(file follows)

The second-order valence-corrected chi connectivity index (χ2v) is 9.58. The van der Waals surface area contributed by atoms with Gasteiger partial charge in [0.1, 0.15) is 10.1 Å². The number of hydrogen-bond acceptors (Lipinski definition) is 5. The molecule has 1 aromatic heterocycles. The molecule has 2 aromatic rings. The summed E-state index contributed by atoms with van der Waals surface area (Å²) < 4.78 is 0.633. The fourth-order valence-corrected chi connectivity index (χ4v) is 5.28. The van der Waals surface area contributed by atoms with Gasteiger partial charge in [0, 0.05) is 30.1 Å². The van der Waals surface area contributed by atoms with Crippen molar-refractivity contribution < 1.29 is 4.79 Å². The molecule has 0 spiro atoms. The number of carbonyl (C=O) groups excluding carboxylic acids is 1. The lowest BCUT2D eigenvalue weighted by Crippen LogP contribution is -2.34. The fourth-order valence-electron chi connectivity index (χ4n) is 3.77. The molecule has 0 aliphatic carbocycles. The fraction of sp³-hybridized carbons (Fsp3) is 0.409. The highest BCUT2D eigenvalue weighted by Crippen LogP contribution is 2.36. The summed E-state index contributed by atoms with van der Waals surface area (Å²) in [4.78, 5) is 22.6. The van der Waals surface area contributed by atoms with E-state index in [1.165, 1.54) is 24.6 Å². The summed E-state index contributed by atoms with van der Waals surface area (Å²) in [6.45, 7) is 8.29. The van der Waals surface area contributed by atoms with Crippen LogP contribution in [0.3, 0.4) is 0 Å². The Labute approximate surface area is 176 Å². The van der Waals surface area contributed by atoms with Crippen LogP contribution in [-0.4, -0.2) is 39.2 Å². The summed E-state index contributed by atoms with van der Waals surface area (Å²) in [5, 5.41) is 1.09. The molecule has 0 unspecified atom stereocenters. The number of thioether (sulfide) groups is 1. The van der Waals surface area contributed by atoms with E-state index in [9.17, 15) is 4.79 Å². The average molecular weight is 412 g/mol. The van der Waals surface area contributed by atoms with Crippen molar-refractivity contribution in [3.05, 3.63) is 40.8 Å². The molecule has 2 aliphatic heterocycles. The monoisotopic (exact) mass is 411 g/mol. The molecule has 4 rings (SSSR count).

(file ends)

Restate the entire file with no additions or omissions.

The second-order valence-corrected chi connectivity index (χ2v) is 9.58. The van der Waals surface area contributed by atoms with Gasteiger partial charge in [0.1, 0.15) is 10.1 Å². The number of hydrogen-bond acceptors (Lipinski definition) is 5. The molecule has 1 aromatic heterocycles. The molecule has 2 aromatic rings. The summed E-state index contributed by atoms with van der Waals surface area (Å²) < 4.78 is 0.633. The fourth-order valence-corrected chi connectivity index (χ4v) is 5.28. The van der Waals surface area contributed by atoms with Gasteiger partial charge in [0, 0.05) is 30.1 Å². The van der Waals surface area contributed by atoms with Crippen molar-refractivity contribution < 1.29 is 4.79 Å². The molecule has 0 spiro atoms. The number of carbonyl (C=O) groups excluding carboxylic acids is 1. The lowest BCUT2D eigenvalue weighted by Crippen LogP contribution is -2.34. The fourth-order valence-electron chi connectivity index (χ4n) is 3.77. The molecule has 0 aliphatic carbocycles. The fraction of sp³-hybridized carbons (Fsp3) is 0.409. The highest BCUT2D eigenvalue weighted by Crippen LogP contribution is 2.36. The summed E-state index contributed by atoms with van der Waals surface area (Å²) in [4.78, 5) is 22.6. The van der Waals surface area contributed by atoms with E-state index in [1.165, 1.54) is 24.6 Å². The summed E-state index contributed by atoms with van der Waals surface area (Å²) in [6.45, 7) is 8.29. The van der Waals surface area contributed by atoms with Crippen LogP contribution in [0.3, 0.4) is 0 Å². The Labute approximate surface area is 176 Å². The van der Waals surface area contributed by atoms with Crippen LogP contribution in [-0.4, -0.2) is 39.2 Å². The summed E-state index contributed by atoms with van der Waals surface area (Å²) in [5, 5.41) is 1.09. The molecule has 0 unspecified atom stereocenters. The number of thioether (sulfide) groups is 1. The van der Waals surface area contributed by atoms with E-state index in [9.17, 15) is 4.79 Å². The average molecular weight is 412 g/mol. The van der Waals surface area contributed by atoms with Crippen molar-refractivity contribution in [3.05, 3.63) is 40.8 Å². The molecule has 2 aliphatic heterocycles. The monoisotopic (exact) mass is 411 g/mol. The molecule has 4 rings (SSSR count).